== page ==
Donald Trump Closes Gap With Hillary Clinton In Michigan

Donald Trump: Carlo Allegri/Reuters

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Ted Goodman Contributor
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Republican nominee Donald Trump is now within striking distance of Democratic nominee Hillary Clinton in Michigan, a state that has not voted for a Republican presidential candidate since 1988.

In the latest Fox 2 Detroit/Mitchell Poll, Trump trails Clinton by just six points. In the four-way poll, Clinton received 48 percent, Trump received 42 percent, Libertarian candidate Gary Johnson received 4.5 percent, and Green Party candidate Jill Stein received 1 percent. Clinton led Trump 50 percent to 44 percent, in the head-to-head.

Fifty-nine percent of polled voters said that jobs and the economy are the most important issues, while 29 percent said that national defense and terrorism were most important.

A Detroit Free Press/WXYZ-TV poll places Clinton ahead of Trump by 7 points, which is still a significant narrowing compared to previous polls.

Public backlash against trade deals like President Barack Obama’s Tran-Pacific Partnership – a deal that Clinton once called “the gold standard in trade agreements”– was so fierce that Clinton changed her tune during the Democratic primary where she was defeated by Vermont Sen. Bernie Sanders.

“Across Michigan, Republicans are coming home and taking a united stand against Hillary Clinton’s radical, open-borders agenda and plan to double-down on failed Obama policies, such as Obamacare. We are also seeing independents, Democrats and union workers saying no to Clinton’s special interest driven agenda, and yes to Mr. Trump’s plan to put America first,” Tim Lineberger, communications director for Trump’s Michigan campaign team told The Daily Caller News Foundation.

“Hard working Americans will be voting for change in November because they feel like the system is rigged against them, and they know that Clinton and her cohorts are the ones rigging it,” Lineberger added.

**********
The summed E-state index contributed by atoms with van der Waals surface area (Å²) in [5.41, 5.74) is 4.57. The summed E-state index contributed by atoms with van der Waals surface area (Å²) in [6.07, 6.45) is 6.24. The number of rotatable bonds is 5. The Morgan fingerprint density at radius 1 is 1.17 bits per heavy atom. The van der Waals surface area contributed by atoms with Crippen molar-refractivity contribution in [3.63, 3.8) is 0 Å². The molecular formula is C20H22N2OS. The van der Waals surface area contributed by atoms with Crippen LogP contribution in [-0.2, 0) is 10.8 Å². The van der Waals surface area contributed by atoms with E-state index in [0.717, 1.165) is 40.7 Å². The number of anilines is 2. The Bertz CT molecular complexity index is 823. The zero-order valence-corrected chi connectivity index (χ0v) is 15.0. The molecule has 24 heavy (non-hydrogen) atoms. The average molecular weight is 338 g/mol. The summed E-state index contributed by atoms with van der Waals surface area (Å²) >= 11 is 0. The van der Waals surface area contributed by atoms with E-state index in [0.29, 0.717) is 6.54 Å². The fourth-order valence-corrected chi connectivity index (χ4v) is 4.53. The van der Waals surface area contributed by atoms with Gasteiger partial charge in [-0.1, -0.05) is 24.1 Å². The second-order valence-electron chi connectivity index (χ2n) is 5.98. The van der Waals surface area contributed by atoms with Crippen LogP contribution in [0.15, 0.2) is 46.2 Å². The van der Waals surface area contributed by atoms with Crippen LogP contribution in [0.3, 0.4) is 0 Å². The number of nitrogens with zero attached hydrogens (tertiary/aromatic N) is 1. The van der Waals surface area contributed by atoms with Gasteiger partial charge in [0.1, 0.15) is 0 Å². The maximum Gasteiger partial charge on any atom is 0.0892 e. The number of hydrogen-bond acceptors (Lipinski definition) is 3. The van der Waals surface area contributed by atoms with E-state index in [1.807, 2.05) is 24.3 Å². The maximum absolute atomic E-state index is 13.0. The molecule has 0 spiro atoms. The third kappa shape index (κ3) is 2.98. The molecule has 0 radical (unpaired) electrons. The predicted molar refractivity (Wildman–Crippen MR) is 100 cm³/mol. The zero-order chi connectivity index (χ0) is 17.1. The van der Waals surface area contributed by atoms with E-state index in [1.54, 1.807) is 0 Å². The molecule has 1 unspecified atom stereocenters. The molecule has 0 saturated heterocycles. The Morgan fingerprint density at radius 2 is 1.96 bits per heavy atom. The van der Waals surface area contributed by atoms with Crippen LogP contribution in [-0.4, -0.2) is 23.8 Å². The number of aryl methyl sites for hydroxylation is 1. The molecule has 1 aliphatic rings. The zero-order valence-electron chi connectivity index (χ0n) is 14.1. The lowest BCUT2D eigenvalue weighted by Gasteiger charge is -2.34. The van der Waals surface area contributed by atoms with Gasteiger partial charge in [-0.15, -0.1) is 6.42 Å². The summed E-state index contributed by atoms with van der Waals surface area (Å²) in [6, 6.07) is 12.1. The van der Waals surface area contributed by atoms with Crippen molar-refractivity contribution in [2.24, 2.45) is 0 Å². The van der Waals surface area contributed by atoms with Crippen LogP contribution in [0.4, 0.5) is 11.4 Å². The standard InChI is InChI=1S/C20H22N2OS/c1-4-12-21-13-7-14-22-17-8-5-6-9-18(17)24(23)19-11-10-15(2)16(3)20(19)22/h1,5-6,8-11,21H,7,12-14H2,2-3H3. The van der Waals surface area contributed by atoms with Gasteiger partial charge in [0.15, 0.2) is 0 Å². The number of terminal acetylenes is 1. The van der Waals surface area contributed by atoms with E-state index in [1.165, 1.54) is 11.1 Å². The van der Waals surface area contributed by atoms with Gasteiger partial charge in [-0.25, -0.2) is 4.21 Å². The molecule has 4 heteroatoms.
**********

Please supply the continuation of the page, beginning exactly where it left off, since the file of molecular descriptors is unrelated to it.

Clinton was previously caught on tape telling a group of foreign bankers that her dream was a “hemispheric common market, with open trade and open borders.” Trump is also hoping to capitalize on the government’s recent report, stating that the price of Obamacare premiums are expected to increase an average of 22 percent. (RELATED: Clinton Surrogates Struggle To Defend Open-Trade, Open Borders Comment)

While Clinton maintains a slight edge in the Mitten state, the new numbers reveal a tightening race. Clinton led Trump by more than twice as many points, 13 to be exact, just nine days ago. The new numbers in Michigan, and other states, including battleground Ohio, have Clinton’s campaign concerned, with the former first lady warning her supporters against overconfidence, which may result in some supporters remaining home on Election Day.

Michigan is considered the birthplace of “Reagan Democrats” after working-class whites began to abandon the Democratic Party in Michigan starting in the mid-1960s. They rejected the anti-war left and rising liberal wing, and instead supported candidates like former presidents Richard Nixon. (RELATED: Trump Heads To Michigan In Appeal To Union Workers)

The political winds in Michigan shifted back to the Democrats starting with former President Bill Clinton in 1992. While no Republican has won the Michigan presidential vote since 1988, Republican activist and former union member Terry Bowman told TheDCNF that the Reagan Democrats are “coming back.”

Bowman, a 20-year employee of Ford Motors and a 19-year member of the United Autoworkers Union, told TheDCNF last month that in all his years working for Ford, he has never seen so many union members separate themselves from leadership and openly support Trump. “I have never seen so many colleagues speaking up and out loud about their support for Donald Trump.”

John Yob, CEO of Strategic National and one of the most respected political operatives in the state, told TheDCNF that states like Michigan, Wisconsin, Pennsylvania, and Ohio, “look better for Republicans today than they did at this time four years ago.”

“There is grassroots energy on the ground for Trump [in Michigan], especially in rural areas such as Northern Michigan that simply wasn’t there for Republicans in 2008 and 2012,” Yob, who was deputy political director of John McCain’s 2008 presidential campaign, told the DCNF.

With just twelve days remaining until Election Day, the Great Lakes state is still within reach for Trump, who has visited the state five times since the Republican National Convention in July. Expect to see Clinton, Trump and their surrogates in Michigan between now and Election Day.

“There is still a chance for Trump to win Michigan and campaigning in Michigan sometime in the final week would make a ton of sense,” Yob said.

“Trump will almost certainly do better in Michigan than the Romney team did in 2012,” the veteran Michigan campaign operative concluded.

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